Either/Or: An Analysis of the War in Iraq

 

Editor’s note: This column will be run in a two-part format—in each part, the author will present one possible option for ameliorating the situation in Iraq. This week, the commentary focuses on the advantages of building up troops and resources. In the following issue, the columnist will make the case for the withdrawal of U.S. forces from Iraq. 

The war in Iraq has brought us to a new low in political rhetoric.  While both political parties have had plenty to say about the intelligence, motives and patriotism of one another, they have offered very little in the form of concrete policy options for Iraq.  Let’s save scoring political points for elections, and come up with solutions for the problem.  I would like to submit what I call the “either/or strategy.”  

This strategy is very simple. Either we commit the resources we need to win, such as money, troops and equipment, or we get the heck out. The driving principle behind both options is the acknowledgment that the status quo is not working. Both choices are legitimate—the only unacceptable option is doing nothing. There is no inherent virtue in “staying a course” that is leading us to disaster. 

To begin with, ignore everything the White House has said about letting generals dictate troop levels.  The honest truth is that there are not enough American forces on the ground to provide security.  Last spring, the 2nd Battalion, 4th Marines suffered over 40 percent of casualties while patrolling the hostile city of Ramadi.  At the peak of the fighting, the unit was so undermanned that it actually had to “man” some of its guard towers with dummies dressed up in Marine uniforms, much like a scarecrow, so that insurgents would think that the base was guarded. 

Just last month, a Marine reserve unit lost 20 Marines in three days as they made a sweep of the city of Haditha.  The kicker?   This was at least the third time this summer Marines had assaulted the city.  A shortage of troops has made a permanent American presence in the city impossible. That means that, every time our soldiers sweep through, they are blown apart by a new wave of bombs, planted right after they left the previous time.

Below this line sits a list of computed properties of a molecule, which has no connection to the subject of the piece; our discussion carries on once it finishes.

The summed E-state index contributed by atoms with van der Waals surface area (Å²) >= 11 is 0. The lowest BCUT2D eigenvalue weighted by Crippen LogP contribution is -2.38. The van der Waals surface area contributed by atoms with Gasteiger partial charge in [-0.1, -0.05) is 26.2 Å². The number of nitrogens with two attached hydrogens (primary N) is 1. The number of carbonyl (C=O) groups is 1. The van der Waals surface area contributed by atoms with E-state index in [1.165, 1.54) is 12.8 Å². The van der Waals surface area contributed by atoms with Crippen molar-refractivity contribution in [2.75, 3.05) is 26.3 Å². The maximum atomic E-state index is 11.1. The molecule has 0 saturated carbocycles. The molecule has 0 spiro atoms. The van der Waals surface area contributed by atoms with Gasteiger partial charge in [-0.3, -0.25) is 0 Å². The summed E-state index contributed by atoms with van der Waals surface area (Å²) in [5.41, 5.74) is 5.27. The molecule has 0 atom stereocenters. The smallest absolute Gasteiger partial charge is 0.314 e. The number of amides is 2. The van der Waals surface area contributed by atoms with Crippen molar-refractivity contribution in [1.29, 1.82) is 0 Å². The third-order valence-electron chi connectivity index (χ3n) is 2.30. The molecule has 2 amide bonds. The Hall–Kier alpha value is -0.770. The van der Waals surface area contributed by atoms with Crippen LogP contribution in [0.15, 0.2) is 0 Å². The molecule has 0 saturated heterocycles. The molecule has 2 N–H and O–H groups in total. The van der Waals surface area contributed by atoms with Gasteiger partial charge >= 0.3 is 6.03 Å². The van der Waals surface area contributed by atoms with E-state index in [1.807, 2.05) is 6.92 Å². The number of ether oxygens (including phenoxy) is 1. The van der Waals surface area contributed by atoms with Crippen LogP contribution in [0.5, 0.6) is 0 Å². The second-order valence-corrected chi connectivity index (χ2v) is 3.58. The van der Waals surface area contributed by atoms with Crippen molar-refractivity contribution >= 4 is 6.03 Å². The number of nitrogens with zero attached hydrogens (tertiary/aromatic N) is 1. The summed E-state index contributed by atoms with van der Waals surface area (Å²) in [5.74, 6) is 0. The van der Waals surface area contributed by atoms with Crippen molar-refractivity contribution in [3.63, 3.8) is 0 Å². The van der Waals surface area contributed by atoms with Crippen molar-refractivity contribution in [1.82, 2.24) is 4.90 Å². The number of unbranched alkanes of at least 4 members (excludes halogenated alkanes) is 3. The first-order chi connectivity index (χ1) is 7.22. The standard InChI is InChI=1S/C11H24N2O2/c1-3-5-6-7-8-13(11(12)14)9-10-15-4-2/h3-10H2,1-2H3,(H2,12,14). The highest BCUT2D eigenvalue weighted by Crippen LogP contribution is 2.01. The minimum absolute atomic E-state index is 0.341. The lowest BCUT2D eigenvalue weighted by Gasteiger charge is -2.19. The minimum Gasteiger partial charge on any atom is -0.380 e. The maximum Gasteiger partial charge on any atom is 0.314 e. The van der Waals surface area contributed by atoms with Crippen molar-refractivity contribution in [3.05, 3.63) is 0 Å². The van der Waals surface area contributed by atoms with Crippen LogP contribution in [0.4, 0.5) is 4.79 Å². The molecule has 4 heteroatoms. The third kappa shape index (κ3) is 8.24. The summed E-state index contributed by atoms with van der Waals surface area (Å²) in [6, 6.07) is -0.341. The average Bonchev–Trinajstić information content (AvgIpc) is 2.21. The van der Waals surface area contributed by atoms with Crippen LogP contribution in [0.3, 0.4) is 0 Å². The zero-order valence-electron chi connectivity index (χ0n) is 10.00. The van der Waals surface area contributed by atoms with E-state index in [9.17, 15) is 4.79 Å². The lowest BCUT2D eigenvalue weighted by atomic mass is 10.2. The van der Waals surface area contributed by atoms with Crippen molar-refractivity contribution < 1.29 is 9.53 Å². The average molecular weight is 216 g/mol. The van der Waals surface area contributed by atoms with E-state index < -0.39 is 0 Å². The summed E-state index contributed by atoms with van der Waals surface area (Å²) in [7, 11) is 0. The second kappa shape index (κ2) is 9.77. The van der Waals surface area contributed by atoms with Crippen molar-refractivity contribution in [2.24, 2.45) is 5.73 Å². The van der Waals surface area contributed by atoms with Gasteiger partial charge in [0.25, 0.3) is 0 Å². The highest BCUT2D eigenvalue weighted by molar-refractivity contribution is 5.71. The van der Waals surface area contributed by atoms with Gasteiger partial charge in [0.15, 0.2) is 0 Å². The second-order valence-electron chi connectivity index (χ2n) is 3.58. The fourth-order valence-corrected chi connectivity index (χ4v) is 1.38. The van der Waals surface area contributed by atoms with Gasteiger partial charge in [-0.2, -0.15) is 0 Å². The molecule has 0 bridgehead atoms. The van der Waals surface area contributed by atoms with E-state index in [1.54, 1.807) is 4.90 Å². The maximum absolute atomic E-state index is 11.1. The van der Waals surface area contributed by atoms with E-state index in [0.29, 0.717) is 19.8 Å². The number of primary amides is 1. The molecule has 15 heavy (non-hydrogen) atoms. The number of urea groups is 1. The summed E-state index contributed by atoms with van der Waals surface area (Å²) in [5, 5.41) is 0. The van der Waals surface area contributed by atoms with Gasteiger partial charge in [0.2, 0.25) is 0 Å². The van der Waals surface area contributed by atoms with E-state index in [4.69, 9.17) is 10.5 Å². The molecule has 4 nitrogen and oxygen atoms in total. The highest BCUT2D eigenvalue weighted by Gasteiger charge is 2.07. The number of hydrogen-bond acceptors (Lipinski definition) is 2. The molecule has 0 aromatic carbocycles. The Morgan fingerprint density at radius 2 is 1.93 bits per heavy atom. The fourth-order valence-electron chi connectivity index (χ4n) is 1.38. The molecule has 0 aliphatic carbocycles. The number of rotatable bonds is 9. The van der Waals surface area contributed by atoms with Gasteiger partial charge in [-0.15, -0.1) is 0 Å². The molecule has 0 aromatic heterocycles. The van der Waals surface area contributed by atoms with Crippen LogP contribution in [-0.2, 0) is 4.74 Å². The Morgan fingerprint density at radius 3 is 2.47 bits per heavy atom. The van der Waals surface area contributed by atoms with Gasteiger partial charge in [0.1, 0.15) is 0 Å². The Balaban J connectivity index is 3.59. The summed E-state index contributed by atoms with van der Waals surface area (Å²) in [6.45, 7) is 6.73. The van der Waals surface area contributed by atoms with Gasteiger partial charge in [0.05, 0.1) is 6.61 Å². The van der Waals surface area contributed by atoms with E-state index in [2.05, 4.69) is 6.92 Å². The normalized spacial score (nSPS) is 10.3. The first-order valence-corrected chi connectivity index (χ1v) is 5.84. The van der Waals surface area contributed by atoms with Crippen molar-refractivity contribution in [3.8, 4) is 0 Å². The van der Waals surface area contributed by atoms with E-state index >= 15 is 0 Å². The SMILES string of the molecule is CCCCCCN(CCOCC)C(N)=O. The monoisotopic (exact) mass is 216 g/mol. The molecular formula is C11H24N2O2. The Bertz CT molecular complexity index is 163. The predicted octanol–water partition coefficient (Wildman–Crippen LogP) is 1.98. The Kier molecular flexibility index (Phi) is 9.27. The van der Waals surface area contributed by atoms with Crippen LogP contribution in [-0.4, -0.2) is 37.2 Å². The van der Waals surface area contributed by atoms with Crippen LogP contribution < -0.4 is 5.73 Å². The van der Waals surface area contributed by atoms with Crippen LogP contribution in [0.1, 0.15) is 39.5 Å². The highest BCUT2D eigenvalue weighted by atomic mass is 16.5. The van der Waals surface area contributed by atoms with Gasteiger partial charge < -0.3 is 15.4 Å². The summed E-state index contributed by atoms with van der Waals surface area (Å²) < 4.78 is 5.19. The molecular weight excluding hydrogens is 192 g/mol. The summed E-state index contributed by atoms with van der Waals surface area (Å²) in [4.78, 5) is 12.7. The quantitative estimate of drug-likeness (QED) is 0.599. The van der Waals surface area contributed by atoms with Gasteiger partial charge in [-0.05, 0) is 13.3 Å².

As a practical matter, the administration’s refusal to provide an adequate number of troops on the ground is causing excessive American deaths.   

The lack of commitment is not confined solely to troop levels.  The most powerful nation in the history of the world has been surprisingly stingy on equipment items as well.  Many troops have been supplied with the inferior, Vietnam-era, M-60 machine gun.  Often, the first time a soldier shoots one is in a firefight.  In some cases, troops have attached tinfoil to radio antennas to extend their use years past their life expectancy.  When one sergeant was asked why he was wearing two radios he explained one could send but not receive, and the other could receive but not send. Despite all the media attention, it is still not clear whether troops have the best body armor possible.

Here is what we need to do.  First, stop trying to get away with using the fewest possible troops.  Commanders should have more than they need, not the bare bones.  Unfortunately, terrible strategic planning by the Pentagon and the administration has made finding additional troops very difficult.  We need to get creative.  More Air Force and Navy units need to be retrained and used to free up soldiers and Marines for combat jobs. 

 An increase in troop levels would allow us to have a permanent presence in hotspots such as Hit, Haditha and Tal Afar.  Currently, insurgents operate there with relative ease, manufacturing car bombs and IEDs and then exporting them all over the country.  While the destruction of Fallujah was regrettable, the commitment of a high American troop presence there since the battle has achieved a respectable level of security and should serve as a model for other cities.

Second, the full weight of the federal government needs to be used to ensure that the troops get the best equipment possible.  Stickers on cars don’t really help the troops; armored humvees do.  Get them the darn humvees.  Or, better yet, accelerate production of the next-generation vehicle better-equipped for urban warfare.  Convert our hummer factories to supply necessary military equipment.

Third, all efforts need to be made to train the Iraqis as quickly as possible.  That means a dramatic expansion of programs that send Iraqi soldiers abroad to be trained by our NATO allies.  It’s too late to share the burden of securing Iraq with other nations, but we still need to look to these countries for some type of assistance, and perhaps even some buy-in for our policies.

Fourth, a dose of honesty in evaluating where we are would be helpful.   Telling the public that everything is fine and that they should go back to their regularly scheduled programming is not helpful in creating a nation dedicated to winning. 

We need to do these things and do them now. It’s the 4th quarter, and the clock is ticking.  Either we build up and win, or we get out.

 

Stephen Webber is a senior in the College of Arts and Sciences

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